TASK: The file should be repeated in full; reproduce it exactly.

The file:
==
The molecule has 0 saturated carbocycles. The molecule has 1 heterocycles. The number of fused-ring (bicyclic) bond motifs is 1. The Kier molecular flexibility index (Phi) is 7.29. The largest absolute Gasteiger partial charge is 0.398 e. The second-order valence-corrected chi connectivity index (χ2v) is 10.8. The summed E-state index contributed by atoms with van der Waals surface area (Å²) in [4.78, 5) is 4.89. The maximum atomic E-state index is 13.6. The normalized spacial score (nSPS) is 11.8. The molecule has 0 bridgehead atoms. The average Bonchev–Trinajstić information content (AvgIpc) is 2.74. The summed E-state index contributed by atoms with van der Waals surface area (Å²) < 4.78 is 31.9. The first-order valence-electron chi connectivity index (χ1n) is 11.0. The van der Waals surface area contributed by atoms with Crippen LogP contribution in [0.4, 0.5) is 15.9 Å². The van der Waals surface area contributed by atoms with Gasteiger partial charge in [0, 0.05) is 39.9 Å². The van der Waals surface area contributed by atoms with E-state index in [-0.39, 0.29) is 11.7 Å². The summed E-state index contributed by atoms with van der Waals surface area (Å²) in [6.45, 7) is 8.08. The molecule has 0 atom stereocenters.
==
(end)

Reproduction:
The molecule has 0 saturated carbocycles. The molecule has 1 heterocycles. The number of fused-ring (bicyclic) bond motifs is 1. The Kier molecular flexibility index (Phi) is 7.29. The largest absolute Gasteiger partial charge is 0.398 e. The second-order valence-corrected chi connectivity index (χ2v) is 10.8. The summed E-state index contributed by atoms with van der Waals surface area (Å²) in [4.78, 5) is 4.89. The maximum atomic E-state index is 13.6. The normalized spacial score (nSPS) is 11.8. The molecule has 0 bridgehead atoms. The average Bonchev–Trinajstić information content (AvgIpc) is 2.74. The summed E-state index contributed by atoms with van der Waals surface area (Å²) < 4.78 is 31.9. The first-order valence-electron chi connectivity index (χ1n) is 11.0. The van der Waals surface area contributed by atoms with Crippen LogP contribution in [0.4, 0.5) is 15.9 Å². The van der Waals surface area contributed by atoms with Gasteiger partial charge in [0, 0.05) is 39.9 Å². The van der Waals surface area contributed by atoms with E-state index in [-0.39, 0.29) is 11.7 Å². The summed E-state index contributed by atoms with van der Waals surface area (Å²) in [6.45, 7) is 8.08. The molecule has 0 atom stereocenters.